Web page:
I completely agree with Tim O'Reilly. Mike Loukides' post on what is data science is a, "seminal, important post." If it has managed to avoid your gaze over the past twenty-four hours I highly recommend it; if nothing else, it is a 2,000 word massage of the data geek ego and a nifty tool and who's who reference to boot. As the latest in a recent series of blog post and magazine/newspaper articles on the rise of the data scientist Loukides draws broad strokes on this emerging discipline, covering everything from where the data comes from, to how to manage it, and who is doing great work (kudos for getting quotes for so many excellent members of the data community).
While I think it is important to write and discuss the importance of this field, I think it is equally important that we—the data science community—do not fall into a perpetual cycle of self-admiration and navel gazing. That is, when asking the question, "what is data science," we should also be asking, "what is not data science?" Or, perhaps more appropriately, "What is good data science, and how do I become a good data scientist?" These questions have not been the focus of the discussion thus far, and it is time to start asking them.
Up to this point the discussion of what is data science has been rather inclusive. As Loukides notes:
In the last few years, there has been an explosion in the amount of data that's available. Whether we're talking about web server logs, tweet streams, online transaction records, "citizen science," data from sensors, government data, or some other source, the problem isn't finding data, it's figuring out what to do with it.
After reading the Loukides piece in the context of what has already been said, I was struck by what appears to be a gradual blurring between what is science and what now being promoted as data science. As an example, consider the recent adjustment of the estimated amount of oil spilled into the Gulf coast. Using the live video feeds of the spill and satellite imagery, FSU oceanographer Ian R. MacDonald performed "rough calculations" to find that the actual amount of oil being spilled may have been four or five times what the government had estimated. Now, were the calculations performed by Dr. MacDonald data science, or just science? His data came from the streaming ethers of the Internet pointed out by Loukides and others; the external spring from which data science flows, but his primary tools were his own eyes and decades of experience.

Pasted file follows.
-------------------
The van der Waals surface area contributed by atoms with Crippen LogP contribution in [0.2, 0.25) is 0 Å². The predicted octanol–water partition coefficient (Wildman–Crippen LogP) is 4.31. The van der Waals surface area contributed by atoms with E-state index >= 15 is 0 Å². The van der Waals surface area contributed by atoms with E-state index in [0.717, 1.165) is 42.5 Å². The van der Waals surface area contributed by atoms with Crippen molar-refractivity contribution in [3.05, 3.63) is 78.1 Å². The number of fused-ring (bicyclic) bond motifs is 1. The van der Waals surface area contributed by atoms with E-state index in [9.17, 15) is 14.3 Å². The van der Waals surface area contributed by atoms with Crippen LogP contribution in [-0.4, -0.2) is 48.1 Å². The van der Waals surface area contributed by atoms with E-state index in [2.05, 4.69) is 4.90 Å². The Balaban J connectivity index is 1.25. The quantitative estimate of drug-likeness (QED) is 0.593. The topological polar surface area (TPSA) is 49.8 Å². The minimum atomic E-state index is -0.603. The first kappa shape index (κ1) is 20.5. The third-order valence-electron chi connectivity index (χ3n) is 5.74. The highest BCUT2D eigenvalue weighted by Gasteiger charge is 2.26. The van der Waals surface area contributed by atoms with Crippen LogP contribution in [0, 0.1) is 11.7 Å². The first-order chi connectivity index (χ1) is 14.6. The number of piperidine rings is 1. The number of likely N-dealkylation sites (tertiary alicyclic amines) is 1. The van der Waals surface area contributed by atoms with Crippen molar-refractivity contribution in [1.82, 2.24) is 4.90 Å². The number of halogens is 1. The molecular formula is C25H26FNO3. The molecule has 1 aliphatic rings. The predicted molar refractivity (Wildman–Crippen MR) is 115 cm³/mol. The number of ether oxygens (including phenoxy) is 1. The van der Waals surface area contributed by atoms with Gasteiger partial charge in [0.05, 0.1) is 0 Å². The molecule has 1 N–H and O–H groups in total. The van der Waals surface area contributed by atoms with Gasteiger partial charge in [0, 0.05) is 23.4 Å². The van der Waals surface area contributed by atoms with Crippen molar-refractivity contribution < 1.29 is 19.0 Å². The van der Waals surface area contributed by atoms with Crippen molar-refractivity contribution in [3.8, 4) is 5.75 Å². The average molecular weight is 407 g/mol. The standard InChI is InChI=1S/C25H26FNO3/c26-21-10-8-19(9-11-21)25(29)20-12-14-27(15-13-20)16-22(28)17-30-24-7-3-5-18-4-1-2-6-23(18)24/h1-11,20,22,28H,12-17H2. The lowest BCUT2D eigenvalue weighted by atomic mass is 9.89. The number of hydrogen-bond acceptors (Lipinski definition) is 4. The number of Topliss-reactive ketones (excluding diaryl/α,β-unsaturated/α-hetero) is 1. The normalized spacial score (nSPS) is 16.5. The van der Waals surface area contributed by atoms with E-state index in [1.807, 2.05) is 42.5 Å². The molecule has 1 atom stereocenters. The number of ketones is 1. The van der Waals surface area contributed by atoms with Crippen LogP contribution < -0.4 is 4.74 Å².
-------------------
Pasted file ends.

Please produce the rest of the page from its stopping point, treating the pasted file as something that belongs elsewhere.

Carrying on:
Before you accuse me of pedantic folly, my purpose with the MacDonald example is to highlight the fact that good data science is exactly the same good science. The most meaningful analyses will be borne from a thorough understanding of the data's context, and an acute sense of what the most important questions should be asked. The conversation up to this point, unfortunately, has been far too focused on the data resources themselves and the tools used to approach them. Good data science will never be measured by the terabytes in your Cassandra database, the number of EC2 nodes your jobs is using, or the volume of mappers you can send through a Hadoop instance. Having a lot of data does not license you to have a lot to say about it.
To that end, I have been disappointed in the lack of mention as to on how critical the social sciences are to good data science. Loukides quotes LinkedIn's Chief Scientist DJ Patil in reference to who makes the best data scientist:
...the best data scientists tend to be "hard scientists," particularly physicists, rather than computer science majors. Physicists have a strong mathematical background, computing skills, and come from a discipline in which survival depends on getting the most from the data.
While I have the upmost respect for physicist, like Patil, their discipline is unencumbered by such pesky matters as human free will and fallibility. I happen to know that DJ respects and understands the difference because I have had the great pleasure of discussing this issues with him, but imagine how much more difficult the so-called hard sciences would be if atoms got to decide their own charge? As data science is fundamentally about gleaning information from the data trail of humans those with perspective on causality in this context are invaluable. While large data stores may be interested in running a regression over some set of variables, a good data scientist would first wonder what the underlying process was that generated those observations, what is missing, and how that affects the interpretations of results.
My assessment of the current state of data science is best described as cautious optimism. The tools needed to capture the data deluge (as Chris Anderson puts it) have developed at a truly astonishing rate. And though I think those leading the data science charge are brilliant and preeminently capable of continuing its surge; I fear our intuitions about what the data mean have not kept pace, and it may be sooner than later that our analyses suffer for it.